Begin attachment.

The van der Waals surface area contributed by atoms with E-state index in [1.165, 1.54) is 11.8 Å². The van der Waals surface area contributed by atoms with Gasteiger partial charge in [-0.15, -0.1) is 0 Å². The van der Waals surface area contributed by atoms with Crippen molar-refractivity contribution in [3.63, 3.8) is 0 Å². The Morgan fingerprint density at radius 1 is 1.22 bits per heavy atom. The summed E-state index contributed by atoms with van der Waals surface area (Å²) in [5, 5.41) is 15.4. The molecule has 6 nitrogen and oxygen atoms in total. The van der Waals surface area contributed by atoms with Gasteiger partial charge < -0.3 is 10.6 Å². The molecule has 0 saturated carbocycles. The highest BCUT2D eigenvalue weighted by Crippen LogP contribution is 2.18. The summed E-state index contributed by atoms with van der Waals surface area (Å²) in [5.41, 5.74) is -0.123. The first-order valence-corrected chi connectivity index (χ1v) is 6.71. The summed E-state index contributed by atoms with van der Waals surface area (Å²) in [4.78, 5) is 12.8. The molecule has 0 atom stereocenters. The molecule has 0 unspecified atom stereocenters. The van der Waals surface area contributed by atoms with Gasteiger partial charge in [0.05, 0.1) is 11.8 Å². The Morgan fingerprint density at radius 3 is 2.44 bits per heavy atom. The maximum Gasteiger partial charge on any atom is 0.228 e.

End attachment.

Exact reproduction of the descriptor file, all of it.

The van der Waals surface area contributed by atoms with E-state index in [1.165, 1.54) is 11.8 Å². The van der Waals surface area contributed by atoms with Gasteiger partial charge in [-0.15, -0.1) is 0 Å². The van der Waals surface area contributed by atoms with Crippen molar-refractivity contribution in [3.63, 3.8) is 0 Å². The Morgan fingerprint density at radius 1 is 1.22 bits per heavy atom. The summed E-state index contributed by atoms with van der Waals surface area (Å²) in [5, 5.41) is 15.4. The molecule has 6 nitrogen and oxygen atoms in total. The van der Waals surface area contributed by atoms with Gasteiger partial charge < -0.3 is 10.6 Å². The molecule has 0 saturated carbocycles. The highest BCUT2D eigenvalue weighted by Crippen LogP contribution is 2.18. The summed E-state index contributed by atoms with van der Waals surface area (Å²) in [5.41, 5.74) is -0.123. The first-order valence-corrected chi connectivity index (χ1v) is 6.71. The summed E-state index contributed by atoms with van der Waals surface area (Å²) in [4.78, 5) is 12.8. The molecule has 0 atom stereocenters. The molecule has 0 unspecified atom stereocenters. The van der Waals surface area contributed by atoms with Gasteiger partial charge in [0.05, 0.1) is 11.8 Å². The Morgan fingerprint density at radius 3 is 2.44 bits per heavy atom. The maximum Gasteiger partial charge on any atom is 0.228 e.